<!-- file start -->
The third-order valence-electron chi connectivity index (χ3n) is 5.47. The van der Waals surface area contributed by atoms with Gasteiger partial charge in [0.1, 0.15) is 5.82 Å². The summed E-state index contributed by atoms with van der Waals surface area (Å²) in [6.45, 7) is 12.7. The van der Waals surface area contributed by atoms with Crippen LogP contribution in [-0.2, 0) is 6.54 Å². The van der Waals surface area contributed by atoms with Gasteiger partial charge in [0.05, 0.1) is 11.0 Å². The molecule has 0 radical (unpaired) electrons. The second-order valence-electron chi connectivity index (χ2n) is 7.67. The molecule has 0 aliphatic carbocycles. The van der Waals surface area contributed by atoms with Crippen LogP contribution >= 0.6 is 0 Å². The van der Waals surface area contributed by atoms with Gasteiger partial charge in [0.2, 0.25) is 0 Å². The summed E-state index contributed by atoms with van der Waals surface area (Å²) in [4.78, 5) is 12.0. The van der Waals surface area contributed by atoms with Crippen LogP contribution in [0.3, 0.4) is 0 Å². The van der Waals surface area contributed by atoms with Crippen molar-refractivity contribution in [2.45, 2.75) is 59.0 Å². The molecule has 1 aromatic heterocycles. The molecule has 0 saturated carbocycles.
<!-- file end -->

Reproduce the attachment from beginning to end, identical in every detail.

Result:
The third-order valence-electron chi connectivity index (χ3n) is 5.47. The van der Waals surface area contributed by atoms with Gasteiger partial charge in [0.1, 0.15) is 5.82 Å². The summed E-state index contributed by atoms with van der Waals surface area (Å²) in [6.45, 7) is 12.7. The van der Waals surface area contributed by atoms with Crippen LogP contribution in [-0.2, 0) is 6.54 Å². The van der Waals surface area contributed by atoms with Gasteiger partial charge in [0.05, 0.1) is 11.0 Å². The molecule has 0 radical (unpaired) electrons. The second-order valence-electron chi connectivity index (χ2n) is 7.67. The molecule has 0 aliphatic carbocycles. The van der Waals surface area contributed by atoms with Crippen LogP contribution >= 0.6 is 0 Å². The van der Waals surface area contributed by atoms with Gasteiger partial charge in [0.2, 0.25) is 0 Å². The summed E-state index contributed by atoms with van der Waals surface area (Å²) in [4.78, 5) is 12.0. The van der Waals surface area contributed by atoms with Crippen LogP contribution in [0.3, 0.4) is 0 Å². The van der Waals surface area contributed by atoms with Crippen molar-refractivity contribution in [2.45, 2.75) is 59.0 Å². The molecule has 1 aromatic heterocycles. The molecule has 0 saturated carbocycles.